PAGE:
Reflections on the Principles of Psychology: William James after a Century

By Michael G. Johnson; Tracy B. Henley | Go to book overview

Chapter 11
Consciousness and
Comparative Psychology

Ronald Baenninger
Temple University

When The Principles of Psychology was published academic psychologists considered subjective experience as data for scientific examination. William James's readers encountered thoughtful analyses of mental life--his own and that of others. For James, the irreducible data of psychology included the psychologist, "the thought studied," the "thought's object," and the "psychologist's reality" (I: 184). A century later experimental psychology has weathered a period when such matters were officially relegated to "armchair" psychology, when human subjective experience was removed from the respectable concerns of scientific psychology by the precepts of Wittgenstein ( 1921/ 1961), Bridgman ( 1936), and Watson ( 1913).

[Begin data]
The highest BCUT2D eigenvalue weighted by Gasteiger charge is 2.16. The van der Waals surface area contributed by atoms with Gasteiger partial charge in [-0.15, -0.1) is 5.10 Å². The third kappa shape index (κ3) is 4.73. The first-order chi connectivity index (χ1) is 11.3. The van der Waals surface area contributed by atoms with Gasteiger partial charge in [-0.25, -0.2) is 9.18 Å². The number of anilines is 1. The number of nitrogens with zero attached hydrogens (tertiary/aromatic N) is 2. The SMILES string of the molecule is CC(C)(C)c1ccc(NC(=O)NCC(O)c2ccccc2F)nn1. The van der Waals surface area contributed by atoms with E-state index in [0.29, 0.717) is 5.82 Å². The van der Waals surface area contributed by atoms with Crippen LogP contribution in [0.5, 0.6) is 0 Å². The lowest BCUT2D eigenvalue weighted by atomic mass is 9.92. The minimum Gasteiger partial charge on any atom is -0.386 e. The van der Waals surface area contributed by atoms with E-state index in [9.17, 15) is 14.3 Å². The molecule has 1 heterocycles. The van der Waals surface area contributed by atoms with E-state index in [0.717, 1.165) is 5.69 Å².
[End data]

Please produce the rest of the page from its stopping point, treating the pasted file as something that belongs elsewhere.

As sciences mature they become increasingly arcane to lay persons. When scientific problems are explained and enigmatic phenomena become better understood by scientists, their vocabulary inevitably becomes more specialized and inaccessible to outsiders. The conceptual frameworks and the problems studied become different from what lay people expect specialists in the science to be studying. Physicists no longer study falling bodies, electricity and magnetism, or heat transfer because Newton, Faraday, Rumford, and Joule were so successful in explaining such everyday phenomena. The problems that initially defined the field have been satisfactorily dealt with and are studied by freshmen; current research has to do with questions that only knowledgeable specialists would think of asking. The science becomes defined by questions that are quite different from those that originally defined it. There is a kind of scientific "recency effect," and only those who teach the introductory course can recall the early concerns of their field.

Psychology has been a bit different. We have never really answered the basic questions, those that most lay people think we are studying. The mind, mental life, and conscious experience are what students of introduc-

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